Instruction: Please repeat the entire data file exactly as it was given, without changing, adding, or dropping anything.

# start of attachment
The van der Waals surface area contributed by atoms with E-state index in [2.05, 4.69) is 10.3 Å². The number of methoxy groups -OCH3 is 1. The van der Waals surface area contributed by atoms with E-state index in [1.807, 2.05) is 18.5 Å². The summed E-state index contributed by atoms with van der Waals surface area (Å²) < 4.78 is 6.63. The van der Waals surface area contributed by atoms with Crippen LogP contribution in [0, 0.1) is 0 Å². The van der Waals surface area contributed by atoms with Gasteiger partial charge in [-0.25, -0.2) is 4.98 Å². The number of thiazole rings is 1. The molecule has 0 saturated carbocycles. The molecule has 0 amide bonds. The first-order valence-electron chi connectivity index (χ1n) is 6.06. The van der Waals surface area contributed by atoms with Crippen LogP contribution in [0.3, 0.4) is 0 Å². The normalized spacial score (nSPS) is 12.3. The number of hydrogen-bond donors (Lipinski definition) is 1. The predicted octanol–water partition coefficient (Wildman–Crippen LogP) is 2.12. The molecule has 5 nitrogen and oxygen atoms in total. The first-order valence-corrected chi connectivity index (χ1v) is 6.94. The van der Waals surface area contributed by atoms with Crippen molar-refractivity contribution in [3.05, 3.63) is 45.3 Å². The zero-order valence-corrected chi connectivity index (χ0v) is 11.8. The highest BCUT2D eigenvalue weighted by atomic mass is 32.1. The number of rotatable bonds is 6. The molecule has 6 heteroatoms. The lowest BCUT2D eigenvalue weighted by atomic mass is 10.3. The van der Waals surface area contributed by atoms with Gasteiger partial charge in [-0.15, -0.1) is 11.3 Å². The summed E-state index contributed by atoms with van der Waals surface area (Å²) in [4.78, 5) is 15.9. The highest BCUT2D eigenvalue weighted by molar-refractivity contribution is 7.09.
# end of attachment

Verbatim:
The van der Waals surface area contributed by atoms with E-state index in [2.05, 4.69) is 10.3 Å². The number of methoxy groups -OCH3 is 1. The van der Waals surface area contributed by atoms with E-state index in [1.807, 2.05) is 18.5 Å². The summed E-state index contributed by atoms with van der Waals surface area (Å²) < 4.78 is 6.63. The van der Waals surface area contributed by atoms with Crippen LogP contribution in [0, 0.1) is 0 Å². The van der Waals surface area contributed by atoms with Gasteiger partial charge in [-0.25, -0.2) is 4.98 Å². The number of thiazole rings is 1. The molecule has 0 saturated carbocycles. The molecule has 0 amide bonds. The first-order valence-electron chi connectivity index (χ1n) is 6.06. The van der Waals surface area contributed by atoms with Crippen LogP contribution in [0.3, 0.4) is 0 Å². The normalized spacial score (nSPS) is 12.3. The number of hydrogen-bond donors (Lipinski definition) is 1. The predicted octanol–water partition coefficient (Wildman–Crippen LogP) is 2.12. The molecule has 5 nitrogen and oxygen atoms in total. The first-order valence-corrected chi connectivity index (χ1v) is 6.94. The van der Waals surface area contributed by atoms with Crippen molar-refractivity contribution in [3.05, 3.63) is 45.3 Å². The zero-order valence-corrected chi connectivity index (χ0v) is 11.8. The highest BCUT2D eigenvalue weighted by atomic mass is 32.1. The number of rotatable bonds is 6. The molecule has 6 heteroatoms. The lowest BCUT2D eigenvalue weighted by atomic mass is 10.3. The van der Waals surface area contributed by atoms with Gasteiger partial charge in [-0.15, -0.1) is 11.3 Å². The summed E-state index contributed by atoms with van der Waals surface area (Å²) in [4.78, 5) is 15.9. The highest BCUT2D eigenvalue weighted by molar-refractivity contribution is 7.09.